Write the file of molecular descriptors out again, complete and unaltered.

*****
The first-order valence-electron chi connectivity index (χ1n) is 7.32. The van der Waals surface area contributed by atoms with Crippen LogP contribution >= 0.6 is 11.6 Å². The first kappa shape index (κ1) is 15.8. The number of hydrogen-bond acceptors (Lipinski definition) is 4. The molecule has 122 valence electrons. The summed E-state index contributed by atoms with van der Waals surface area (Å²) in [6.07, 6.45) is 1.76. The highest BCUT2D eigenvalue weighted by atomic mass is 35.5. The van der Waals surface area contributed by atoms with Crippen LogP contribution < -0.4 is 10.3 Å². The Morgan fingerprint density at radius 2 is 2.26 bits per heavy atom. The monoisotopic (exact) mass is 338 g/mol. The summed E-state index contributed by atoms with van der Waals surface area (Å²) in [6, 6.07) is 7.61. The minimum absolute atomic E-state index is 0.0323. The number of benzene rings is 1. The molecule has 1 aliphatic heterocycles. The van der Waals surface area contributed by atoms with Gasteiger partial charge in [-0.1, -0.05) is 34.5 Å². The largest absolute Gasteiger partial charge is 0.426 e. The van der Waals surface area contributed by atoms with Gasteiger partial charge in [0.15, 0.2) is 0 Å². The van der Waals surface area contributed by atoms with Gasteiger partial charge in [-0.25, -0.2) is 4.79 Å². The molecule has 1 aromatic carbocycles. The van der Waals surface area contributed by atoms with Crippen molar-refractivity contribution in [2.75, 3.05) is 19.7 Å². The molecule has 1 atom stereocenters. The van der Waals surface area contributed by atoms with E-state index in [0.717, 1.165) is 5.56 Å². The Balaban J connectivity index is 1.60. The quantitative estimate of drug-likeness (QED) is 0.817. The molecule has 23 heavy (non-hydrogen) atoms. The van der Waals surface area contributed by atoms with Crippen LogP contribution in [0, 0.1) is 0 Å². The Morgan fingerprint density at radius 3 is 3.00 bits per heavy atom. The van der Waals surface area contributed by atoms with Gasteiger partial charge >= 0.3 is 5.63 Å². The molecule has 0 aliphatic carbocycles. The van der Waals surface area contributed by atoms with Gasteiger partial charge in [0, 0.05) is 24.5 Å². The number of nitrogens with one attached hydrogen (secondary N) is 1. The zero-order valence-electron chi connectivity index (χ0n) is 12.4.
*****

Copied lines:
The first-order valence-electron chi connectivity index (χ1n) is 7.32. The van der Waals surface area contributed by atoms with Crippen LogP contribution >= 0.6 is 11.6 Å². The first kappa shape index (κ1) is 15.8. The number of hydrogen-bond acceptors (Lipinski definition) is 4. The molecule has 122 valence electrons. The summed E-state index contributed by atoms with van der Waals surface area (Å²) in [6.07, 6.45) is 1.76. The highest BCUT2D eigenvalue weighted by atomic mass is 35.5. The van der Waals surface area contributed by atoms with Crippen LogP contribution < -0.4 is 10.3 Å². The Morgan fingerprint density at radius 2 is 2.26 bits per heavy atom. The monoisotopic (exact) mass is 338 g/mol. The summed E-state index contributed by atoms with van der Waals surface area (Å²) in [6, 6.07) is 7.61. The minimum absolute atomic E-state index is 0.0323. The number of benzene rings is 1. The molecule has 1 aliphatic heterocycles. The van der Waals surface area contributed by atoms with Gasteiger partial charge in [-0.1, -0.05) is 34.5 Å². The largest absolute Gasteiger partial charge is 0.426 e. The van der Waals surface area contributed by atoms with Gasteiger partial charge in [0.15, 0.2) is 0 Å². The van der Waals surface area contributed by atoms with Gasteiger partial charge in [-0.25, -0.2) is 4.79 Å². The molecule has 1 aromatic carbocycles. The van der Waals surface area contributed by atoms with Crippen molar-refractivity contribution in [2.75, 3.05) is 19.7 Å². The molecule has 1 atom stereocenters. The van der Waals surface area contributed by atoms with E-state index in [0.717, 1.165) is 5.56 Å². The Balaban J connectivity index is 1.60. The quantitative estimate of drug-likeness (QED) is 0.817. The molecule has 23 heavy (non-hydrogen) atoms. The van der Waals surface area contributed by atoms with Crippen LogP contribution in [0, 0.1) is 0 Å². The Morgan fingerprint density at radius 3 is 3.00 bits per heavy atom. The van der Waals surface area contributed by atoms with Gasteiger partial charge >= 0.3 is 5.63 Å². The molecule has 0 aliphatic carbocycles. The van der Waals surface area contributed by atoms with Gasteiger partial charge in [0, 0.05) is 24.5 Å². The number of nitrogens with one attached hydrogen (secondary N) is 1. The zero-order valence-electron chi connectivity index (χ0n) is 12.4.